ICWA Pro Hac Vice Rule Open for Comments in Washington

This is so exciting! Kristi Healing, (in-house at Stillaguamish) submitted this pro hac rule change proposal.

Here is the proposed rule in PDF form: WA_Proposed_APR8

Submit comments in support, please!

Unless otherwise noted, all comments should be submitted to the Clerk of the Supreme Court by either U.S. mail or Internet e-mail. Comments may be sent to the following addresses: P.O. Box 40929, Olympia, WA 98504-0929, or supreme@courts.wa.gov. Comments submitted by e-mail may not exceed 1500 words.

Our state by state pro hac page is here. I’m also aware of efforts in two other states that are not yet public for comment.

Termination of Parental Rights Decision out of Wisconsin

Here

The Wisconsin Court of Appeals affirmed a termination of parental rights decision under ICWA and WICWA using Adoptive Couple v. Baby Girl (finding abandonment/lack of continued custody by non-Indian father).

Washington Supreme Court Explicitly Rejects Existing Indian Family Exception

Here

In only the third Washington Supreme Court case to directly interpret ICWA and the first to interpret WICWA, the Court holds In re Crews (the case that established EIF in Washington) is overturned.

Under our above interpretation of ICWA and WICWA, if a case (1) meets the definition of a “child custody proceeding” and (2) involves an Indian child, both acts shall apply. ICWA and WICWA recognize only two exceptions to coverage–delinquency
proceedings and custody disputes following divorce where one parent retains custody of the Indian child. Our interpretation therefore overrules Crews to the extent that it embraced the existing Indian family exception because it recognizes no additional exceptions to coverage outside of the two expressly stated in ICWA and WICWA.

ICWA and WICWA also apply based on the child’s membership, not the parent’s:

For these reasons, we hold that whether the parent whose rights are being terminated is non-Indian is immaterial to a finding that ICWA and WICWA apply. If the child at issue is an Indian child and that child is involved in a child custody proceeding, ICWA and WICWA shall apply.

Craig Dorsay represented the tribal amicus brief (including oral arguments), and NARF and Indian Law Clinic at MSU Law provided strategy and research support in this case. Previous coverage here.

Two Recent State Supreme Court Oral ICWA Arguments

Here is the argument for In re B.B. case in the Utah Supreme Court, where the unmarried Native father appealed the trial court’s decision denying him intervention in a voluntary adoption case, primarily based on Utah’s definition of paternity. Father is asking the state to interpret “acknowledge and establish” under ICWA broadly. The Utah Court of Appeals sent it on directly to the Supreme Court with no decision.

Here is the argument for In re T.A.W. in the Washington Supreme Court, addressing the issue of applying WICWA to step-parent adoption proceedings, particularly the requirement of active efforts. Here is the decision being appealed.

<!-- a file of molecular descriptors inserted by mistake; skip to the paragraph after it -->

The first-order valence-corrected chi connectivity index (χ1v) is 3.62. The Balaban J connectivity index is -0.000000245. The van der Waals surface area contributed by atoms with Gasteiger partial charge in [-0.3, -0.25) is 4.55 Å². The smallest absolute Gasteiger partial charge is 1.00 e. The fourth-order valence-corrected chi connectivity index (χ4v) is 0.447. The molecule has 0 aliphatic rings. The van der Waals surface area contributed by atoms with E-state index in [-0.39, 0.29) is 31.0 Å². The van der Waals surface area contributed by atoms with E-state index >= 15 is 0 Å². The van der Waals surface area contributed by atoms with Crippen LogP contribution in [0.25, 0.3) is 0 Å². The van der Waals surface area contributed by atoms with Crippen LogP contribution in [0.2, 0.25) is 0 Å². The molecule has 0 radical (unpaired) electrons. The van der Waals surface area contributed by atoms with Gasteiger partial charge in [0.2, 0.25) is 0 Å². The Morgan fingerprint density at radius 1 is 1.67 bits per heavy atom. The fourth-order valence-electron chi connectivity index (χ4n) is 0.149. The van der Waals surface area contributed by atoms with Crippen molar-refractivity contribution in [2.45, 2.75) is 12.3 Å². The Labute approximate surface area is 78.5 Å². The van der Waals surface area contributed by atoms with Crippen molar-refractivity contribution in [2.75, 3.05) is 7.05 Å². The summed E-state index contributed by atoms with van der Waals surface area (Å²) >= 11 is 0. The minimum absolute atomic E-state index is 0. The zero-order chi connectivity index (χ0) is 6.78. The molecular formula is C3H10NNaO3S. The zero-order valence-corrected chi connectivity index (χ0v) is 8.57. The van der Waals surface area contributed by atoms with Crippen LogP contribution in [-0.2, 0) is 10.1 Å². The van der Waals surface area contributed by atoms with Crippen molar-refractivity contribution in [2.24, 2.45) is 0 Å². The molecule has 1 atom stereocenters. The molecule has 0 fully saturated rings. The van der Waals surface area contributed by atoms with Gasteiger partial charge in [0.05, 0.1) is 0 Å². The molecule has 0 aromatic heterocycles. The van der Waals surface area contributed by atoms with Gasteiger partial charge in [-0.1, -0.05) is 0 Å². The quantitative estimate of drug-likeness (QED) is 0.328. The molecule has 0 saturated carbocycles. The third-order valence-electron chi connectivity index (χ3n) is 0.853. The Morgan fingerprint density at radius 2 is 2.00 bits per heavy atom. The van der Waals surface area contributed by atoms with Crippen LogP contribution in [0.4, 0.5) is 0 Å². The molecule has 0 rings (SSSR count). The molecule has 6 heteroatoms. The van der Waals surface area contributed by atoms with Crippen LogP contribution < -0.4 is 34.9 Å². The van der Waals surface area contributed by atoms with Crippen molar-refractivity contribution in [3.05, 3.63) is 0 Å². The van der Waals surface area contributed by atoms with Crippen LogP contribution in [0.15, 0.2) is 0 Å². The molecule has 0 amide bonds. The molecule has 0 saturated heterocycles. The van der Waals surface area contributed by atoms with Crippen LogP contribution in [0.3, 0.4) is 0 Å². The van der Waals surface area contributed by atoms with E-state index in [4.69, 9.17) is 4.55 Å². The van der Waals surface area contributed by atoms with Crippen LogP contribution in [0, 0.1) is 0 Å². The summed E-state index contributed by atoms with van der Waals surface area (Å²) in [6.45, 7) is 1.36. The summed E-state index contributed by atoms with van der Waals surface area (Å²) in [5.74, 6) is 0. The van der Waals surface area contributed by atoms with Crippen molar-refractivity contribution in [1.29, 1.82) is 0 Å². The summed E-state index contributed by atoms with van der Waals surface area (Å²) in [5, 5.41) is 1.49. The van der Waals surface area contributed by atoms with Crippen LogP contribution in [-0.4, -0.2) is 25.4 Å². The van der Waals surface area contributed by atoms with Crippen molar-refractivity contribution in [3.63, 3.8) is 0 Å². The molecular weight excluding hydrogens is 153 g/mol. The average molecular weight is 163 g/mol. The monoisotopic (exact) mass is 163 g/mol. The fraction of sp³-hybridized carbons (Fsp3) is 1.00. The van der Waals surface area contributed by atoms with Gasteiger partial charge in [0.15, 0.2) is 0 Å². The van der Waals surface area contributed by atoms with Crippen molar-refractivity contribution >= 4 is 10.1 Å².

Washington ICWA Passes

WASHINGTON INDIAN CHILD WELFARE ACT PASSED

After a multi-year tribal effort to make this Act a reality, Governor Chris Gregoire has signed the Washington State Indian Child Welfare Act (WICWA) into law. AAIA has worked closely with Washington state tribes on Indian child welfare issues for many years and we believe this is an important step forward in the ongoing efforts to promote the safety and well-being of Indian children and families.

WICWA has two main purposes. First, it codifies in Washington law the main provisions of the federal Indian Child Welfare Act (ICWA). This helps to make sure that state courts, attorneys and others involved with the state legal system incorporate ICWA protections for Indian children, families and tribes into their everyday practice. AAIA has long been involved in Indian child welfare advocacy. Studies and efforts by the AAIA were the catalyst for the enactment of the ICWA in 1978.

Second, WICWA clarifies how the federal law should be implemented and expands upon its protections. Among the most meaningful additions are provisions which define important legal terms, such as “active efforts,” “best interests,” and “qualified expert witnesses,” modify the placement preferences and improve procedures for identifying Indian children, including recognizing tribal decisions on membership as conclusive.

AAIA provided technical legal assistance to Washington tribal leaders and attorneys drafting and advocating for WICWA. WICWA builds upon previous tribal efforts to implement ICWA in Washington State which AAIA has assisted, including negotiation of a landmark tribal-state Indian child welfare agreement with the state, incorporation of provisions in the agreement into state practices and procedures, and legislation requiring the state to recognize tribally-licensed foster homes.

WICWA will help to advance the central goals of ICWA – namely to keep Indian families together and to ensure placement with extended family or tribal members whenever possible.